Orbit Beyond (OB) is a private space company that is located in New Jersey. OB has signed a ninety-seven million dollar contract to send its Z-01 lander to a lava plain that is about thirty degrees north of the lunar equator in September of 2020. The OB space craft will be launched on a SpaceX Falcon 9 rocket along with other satellites. Jon Morse is the chief science officer for OB. He said, “People want to understand how close you can put a habitat to a landing site. When we do this descent, and we get this imagery, scientists can study the trajectory of those plumes.”
Astrobotics (AB) is a private space company located in Pennsylvania. They signed an eighty million dollar contract to deliver up to fourteen payloads to a big crater on the near side of the Moon named Lacus Mortis. The AB payloads will be launched by either Falcon 9 or Atlas V rockets in 2021.
Intuitive Machines is a private space company located in Texas. IM was awarded seventy seven million dollars to ferry up to five payloads to an interesting lunar location called Oceanus Procellarum. This mission will launch on a Falcon 9 rocket sometime in 2021.
The big challenge for these contracts is whether or not private space companies can successfully land payloads on the Moon. Representatives of each of the three companies contracted by NASA said that they were working hard to balance system redundancy in their payloads with constraints based on mass and cost of payloads.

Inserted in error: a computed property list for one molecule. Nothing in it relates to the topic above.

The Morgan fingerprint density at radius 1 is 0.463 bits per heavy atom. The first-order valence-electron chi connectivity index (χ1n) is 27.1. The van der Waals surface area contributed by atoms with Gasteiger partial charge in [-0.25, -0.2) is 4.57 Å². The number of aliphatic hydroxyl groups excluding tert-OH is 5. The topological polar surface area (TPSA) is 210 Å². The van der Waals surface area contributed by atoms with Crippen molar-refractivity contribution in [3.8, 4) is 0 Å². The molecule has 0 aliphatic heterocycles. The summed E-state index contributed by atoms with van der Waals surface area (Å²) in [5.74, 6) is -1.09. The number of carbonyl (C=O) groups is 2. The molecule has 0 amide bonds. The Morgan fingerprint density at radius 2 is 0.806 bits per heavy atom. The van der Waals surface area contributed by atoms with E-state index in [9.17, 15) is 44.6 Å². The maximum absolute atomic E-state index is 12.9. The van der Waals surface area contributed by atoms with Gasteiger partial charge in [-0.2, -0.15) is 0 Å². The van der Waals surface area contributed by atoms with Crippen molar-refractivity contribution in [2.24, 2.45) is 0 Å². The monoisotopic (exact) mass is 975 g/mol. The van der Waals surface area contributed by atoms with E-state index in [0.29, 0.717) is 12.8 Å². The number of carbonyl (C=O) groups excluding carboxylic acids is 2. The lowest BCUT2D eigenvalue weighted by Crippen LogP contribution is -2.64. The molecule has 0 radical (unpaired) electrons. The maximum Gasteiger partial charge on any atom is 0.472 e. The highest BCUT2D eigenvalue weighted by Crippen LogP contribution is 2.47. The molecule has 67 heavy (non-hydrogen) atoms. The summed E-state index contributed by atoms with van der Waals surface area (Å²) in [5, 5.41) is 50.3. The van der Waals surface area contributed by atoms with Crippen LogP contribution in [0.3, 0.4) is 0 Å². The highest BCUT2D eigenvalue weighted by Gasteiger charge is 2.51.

NASA had previously said that these missions were “shots on goal” implying that some of them might not be successful. However, the NASA Deputy Associate Administrator for Exploration said last Friday that his “confidence is high that these three companies will succeed.”
On May 16th, NASA announced that forty-five and a half million dollars is going to be awarded to eleven companies under the terms of NextSTEP E contracts. NASA has been developing a plan for manned lunar exploration. A space station dubbed the Gateway will be placed in orbit around the Moon. Ascent and descent elements will be developed to move astronauts from the lunar surface to the Gateway and from the Gateway to the lunar surface. The vehicles will need refueling which will probably involve the use of hydrogen generated from lunar ice.